Funny Girl




Fanny Brice Lara Young Tom Keeney Mick Thompsett Mrs Meeker Beverley Leitch Director Pat Thompsett
Nick Arnstein Ian Lambert Heckie Frank Worthy Renaldi Dave Beavis Musical Director Guy Middlemiss
Mrs Rose Brice Pam Akhurst Emma Tracey Paice Zeigfled Tenor Dedrik Finne Choreographer Christine Morris
Florenze Ziegfeld Brian Minchin Mrs Strakosh Laurie Bright        
Eddie Ryan Shane Wolfe Mrs O'Malley Rosemary Minchin     Photography Doug Spooner


Surrey Advertiser

Theo Spring                                                          

Star Rating: ****

This musical is demanding due to the fact that many of the songs have both tricky melodies and rely on the vocal strength and versatility of Fanny Brice, the leading lady. Lara Young captured Fanny's up-an-at-'em character, succeeding in creating an identifiable theatre-holic who just would not take no for an answer. Her solos were approached with determination which faltered only occasionally and she delivered her joint and chorus numbers effectively.

Nick Arnstein is the man who causes Fanny to battle between her love of the theatre and romance with Ian Lambert using his assured tones and a rou£ approach to make the romance believable. The poker playing ladies of Fanny's childhood each bring their different characters to life with Laurie Bright doing wonders with the nosy Mrs Strakosh, Beverley Leitch the gentler Mrs Meeker and Rosemary Minchin as the Irish Mrs O'Malley. Pam Akhurst created the fussy, proud, concerned Mrs Brice, never quite believing that Fanny stood a chance in the theatre and Tracey Paice played Fanny's faithful dresser with grace and loyalty.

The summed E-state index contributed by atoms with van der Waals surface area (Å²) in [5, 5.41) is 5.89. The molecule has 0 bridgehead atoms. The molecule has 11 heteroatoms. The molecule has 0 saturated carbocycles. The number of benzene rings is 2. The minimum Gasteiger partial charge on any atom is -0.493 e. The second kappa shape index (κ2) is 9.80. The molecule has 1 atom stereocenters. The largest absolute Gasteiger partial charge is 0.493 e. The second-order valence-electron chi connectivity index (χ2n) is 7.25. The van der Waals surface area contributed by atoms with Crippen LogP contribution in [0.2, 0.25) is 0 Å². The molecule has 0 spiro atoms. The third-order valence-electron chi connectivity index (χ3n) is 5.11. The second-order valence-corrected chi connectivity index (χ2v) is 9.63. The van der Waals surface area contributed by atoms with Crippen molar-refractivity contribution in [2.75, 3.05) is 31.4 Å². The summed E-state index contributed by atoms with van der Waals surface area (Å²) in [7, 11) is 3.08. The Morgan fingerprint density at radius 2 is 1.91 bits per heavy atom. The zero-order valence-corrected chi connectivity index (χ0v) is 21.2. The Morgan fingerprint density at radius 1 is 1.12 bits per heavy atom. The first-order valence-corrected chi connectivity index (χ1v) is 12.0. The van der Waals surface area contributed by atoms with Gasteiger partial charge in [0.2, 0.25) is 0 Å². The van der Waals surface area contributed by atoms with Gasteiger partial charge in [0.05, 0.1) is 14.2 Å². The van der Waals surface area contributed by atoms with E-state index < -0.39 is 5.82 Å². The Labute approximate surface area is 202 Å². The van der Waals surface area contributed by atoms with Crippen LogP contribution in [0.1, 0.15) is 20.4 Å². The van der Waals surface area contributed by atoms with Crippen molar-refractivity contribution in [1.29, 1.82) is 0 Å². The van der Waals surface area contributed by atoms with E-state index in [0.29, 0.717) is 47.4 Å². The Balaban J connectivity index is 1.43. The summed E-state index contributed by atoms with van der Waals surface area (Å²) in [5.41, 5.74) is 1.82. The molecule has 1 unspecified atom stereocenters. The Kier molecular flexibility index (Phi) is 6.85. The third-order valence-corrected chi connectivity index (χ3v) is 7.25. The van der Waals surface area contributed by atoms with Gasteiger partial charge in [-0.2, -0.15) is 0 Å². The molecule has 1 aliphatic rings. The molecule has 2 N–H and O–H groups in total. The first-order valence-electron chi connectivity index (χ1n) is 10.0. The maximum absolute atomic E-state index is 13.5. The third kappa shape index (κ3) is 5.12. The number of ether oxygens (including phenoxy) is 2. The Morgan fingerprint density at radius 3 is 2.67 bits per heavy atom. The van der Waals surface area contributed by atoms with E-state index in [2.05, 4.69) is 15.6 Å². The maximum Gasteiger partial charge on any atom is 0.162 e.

Of the era and a famous theatrical name, Brian Minchin's Florenz Zeigfeld was played with concern but needed a little more command of the stage and authority with Ziegfeld's production in which Fanny starred.

Eddie Ryan is Fanny's long-standing friend who hoped to offer more than friendship before Nick Arnstein swept her off her feet. Shane Wolfe has risen from the chorus to take the lead in many recent shows for WODS, starting, aged 16 with Arthur Kipps in Half A Sixpence. His Eddie Ryan showed a developed stage presence, an empathy with the character and good musical delivery.

Mick Thompsett and Dave Beavis added character roles as Tom Keeney and Renaldi.

Choreographer Christine Morris used the talent of her team of dancers in the dance numbers, adding members of the chorus where required - a chorus who provided an animated background for the tale.

Musical Director Guy Middlemiss conducted a sizeable orchestra to good effect and Pat Thompsett was at the helm as Director - creating and overseeing a musical few amateurs are prepared to tackle.